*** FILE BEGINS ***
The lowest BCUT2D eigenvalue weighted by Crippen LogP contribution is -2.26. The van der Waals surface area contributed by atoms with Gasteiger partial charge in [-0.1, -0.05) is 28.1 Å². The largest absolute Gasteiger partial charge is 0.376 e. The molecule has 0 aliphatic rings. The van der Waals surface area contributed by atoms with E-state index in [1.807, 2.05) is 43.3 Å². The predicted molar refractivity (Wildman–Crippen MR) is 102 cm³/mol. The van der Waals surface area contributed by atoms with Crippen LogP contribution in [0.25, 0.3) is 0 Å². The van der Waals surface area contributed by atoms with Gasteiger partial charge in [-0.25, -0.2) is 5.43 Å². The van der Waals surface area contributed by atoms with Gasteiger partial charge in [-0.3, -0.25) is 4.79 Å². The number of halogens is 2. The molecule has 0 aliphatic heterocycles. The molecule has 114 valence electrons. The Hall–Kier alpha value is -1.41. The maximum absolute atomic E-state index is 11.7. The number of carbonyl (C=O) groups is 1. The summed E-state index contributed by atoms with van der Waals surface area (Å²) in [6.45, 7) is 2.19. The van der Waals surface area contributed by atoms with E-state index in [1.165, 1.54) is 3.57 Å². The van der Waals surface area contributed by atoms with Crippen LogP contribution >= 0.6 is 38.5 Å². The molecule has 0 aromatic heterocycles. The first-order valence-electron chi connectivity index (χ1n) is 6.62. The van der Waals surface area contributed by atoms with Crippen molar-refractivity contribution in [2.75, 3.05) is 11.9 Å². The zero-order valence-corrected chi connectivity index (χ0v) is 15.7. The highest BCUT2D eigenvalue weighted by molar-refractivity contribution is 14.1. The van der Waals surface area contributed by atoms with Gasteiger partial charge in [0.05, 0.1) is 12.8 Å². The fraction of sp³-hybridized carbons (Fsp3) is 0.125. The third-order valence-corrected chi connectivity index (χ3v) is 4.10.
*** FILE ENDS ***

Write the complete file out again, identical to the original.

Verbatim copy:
The lowest BCUT2D eigenvalue weighted by Crippen LogP contribution is -2.26. The van der Waals surface area contributed by atoms with Gasteiger partial charge in [-0.1, -0.05) is 28.1 Å². The largest absolute Gasteiger partial charge is 0.376 e. The molecule has 0 aliphatic rings. The van der Waals surface area contributed by atoms with E-state index in [1.807, 2.05) is 43.3 Å². The predicted molar refractivity (Wildman–Crippen MR) is 102 cm³/mol. The van der Waals surface area contributed by atoms with Crippen LogP contribution in [0.25, 0.3) is 0 Å². The van der Waals surface area contributed by atoms with Gasteiger partial charge in [-0.25, -0.2) is 5.43 Å². The van der Waals surface area contributed by atoms with Gasteiger partial charge in [-0.3, -0.25) is 4.79 Å². The number of halogens is 2. The molecule has 0 aliphatic heterocycles. The molecule has 114 valence electrons. The Hall–Kier alpha value is -1.41. The maximum absolute atomic E-state index is 11.7. The number of carbonyl (C=O) groups is 1. The summed E-state index contributed by atoms with van der Waals surface area (Å²) in [6.45, 7) is 2.19. The van der Waals surface area contributed by atoms with E-state index in [1.165, 1.54) is 3.57 Å². The van der Waals surface area contributed by atoms with Crippen LogP contribution >= 0.6 is 38.5 Å². The molecule has 0 aromatic heterocycles. The first-order valence-electron chi connectivity index (χ1n) is 6.62. The van der Waals surface area contributed by atoms with Crippen molar-refractivity contribution in [2.75, 3.05) is 11.9 Å². The zero-order valence-corrected chi connectivity index (χ0v) is 15.7. The highest BCUT2D eigenvalue weighted by molar-refractivity contribution is 14.1. The van der Waals surface area contributed by atoms with Gasteiger partial charge in [0.05, 0.1) is 12.8 Å². The fraction of sp³-hybridized carbons (Fsp3) is 0.125. The third-order valence-corrected chi connectivity index (χ3v) is 4.10.